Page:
"Hotness" can vary from pepper to pepper. When we're talking about 1.5 million versus 2 million Scoville units, the pepper perceived as "hottest" could easily jump back and forth.
The Scoville Unit itself is only an approximation based on the reaction of tasters in a controlled tasting.
The Scoville scale is an empirical measurement dependent on the capsaicin sensitivity of testers and so is not a precise or accurate method to measure capsaicinoid concentration, however, capsaicin concentration can very roughly be estimated as ~18µM/SHU.
Personally I've used some extremely hot concoctions on my food. This one in particular, The Final Answer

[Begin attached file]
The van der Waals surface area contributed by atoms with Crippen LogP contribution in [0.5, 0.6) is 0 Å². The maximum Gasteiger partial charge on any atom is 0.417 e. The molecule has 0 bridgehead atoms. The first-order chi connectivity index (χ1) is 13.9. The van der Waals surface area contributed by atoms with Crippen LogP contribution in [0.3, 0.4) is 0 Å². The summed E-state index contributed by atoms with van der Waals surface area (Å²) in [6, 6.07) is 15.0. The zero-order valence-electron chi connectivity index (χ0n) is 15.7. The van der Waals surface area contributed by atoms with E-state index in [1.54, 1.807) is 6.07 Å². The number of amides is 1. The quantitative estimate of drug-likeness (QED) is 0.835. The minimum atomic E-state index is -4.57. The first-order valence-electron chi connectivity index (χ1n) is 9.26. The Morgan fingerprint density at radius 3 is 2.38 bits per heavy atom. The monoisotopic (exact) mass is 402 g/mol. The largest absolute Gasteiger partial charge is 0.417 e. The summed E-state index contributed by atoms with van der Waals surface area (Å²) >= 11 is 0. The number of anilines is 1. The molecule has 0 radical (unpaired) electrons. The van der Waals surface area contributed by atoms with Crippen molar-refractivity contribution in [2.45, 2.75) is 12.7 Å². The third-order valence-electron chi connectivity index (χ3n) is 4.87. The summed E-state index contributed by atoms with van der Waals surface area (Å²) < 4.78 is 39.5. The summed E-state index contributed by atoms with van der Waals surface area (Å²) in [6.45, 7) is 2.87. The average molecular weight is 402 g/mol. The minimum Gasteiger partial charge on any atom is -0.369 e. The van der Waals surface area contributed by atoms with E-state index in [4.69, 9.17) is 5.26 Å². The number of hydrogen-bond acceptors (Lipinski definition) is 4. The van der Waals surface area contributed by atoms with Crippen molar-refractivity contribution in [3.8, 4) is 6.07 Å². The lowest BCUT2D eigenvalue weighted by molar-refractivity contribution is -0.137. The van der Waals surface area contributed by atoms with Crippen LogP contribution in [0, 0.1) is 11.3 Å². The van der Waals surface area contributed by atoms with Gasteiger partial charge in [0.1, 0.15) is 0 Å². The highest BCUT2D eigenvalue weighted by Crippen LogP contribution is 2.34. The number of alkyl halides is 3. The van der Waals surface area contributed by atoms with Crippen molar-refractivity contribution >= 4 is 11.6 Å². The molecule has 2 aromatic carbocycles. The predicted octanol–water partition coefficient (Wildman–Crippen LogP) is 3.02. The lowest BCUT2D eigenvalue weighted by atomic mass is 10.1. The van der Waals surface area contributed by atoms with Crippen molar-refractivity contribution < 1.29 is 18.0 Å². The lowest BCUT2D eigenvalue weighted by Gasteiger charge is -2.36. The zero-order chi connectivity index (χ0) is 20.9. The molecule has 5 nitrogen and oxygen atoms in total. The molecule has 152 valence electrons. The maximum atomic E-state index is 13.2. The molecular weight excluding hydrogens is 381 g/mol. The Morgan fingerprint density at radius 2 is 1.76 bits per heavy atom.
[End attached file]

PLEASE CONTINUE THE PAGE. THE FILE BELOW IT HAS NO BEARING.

, had the highest Scoville rating - that's hot.
In my opinion, the measurement should be not just of heat, but of "total combined discomfort". I have ingested less "hot" sauces that caused a lot more combined discomfort ~ mainly due to the viscosity of the capsaicin oils. If it's viscous, settle in for a lot of pain.
I have consumed habaneros, ghost chilis, thai chilis, Nagas, and a scorpion directly off of the plants. If you do this, avoid the seeds and the stem meat at all costs. But actually, I recommend not doing it at all. It hurts. I will say that as a class, habaneros are relatively mild, but I have had super-hot individuals. In fact, the odd super-hot habanero is probably the "hottest" thing I have ever eaten in terms of "total combined discomfort".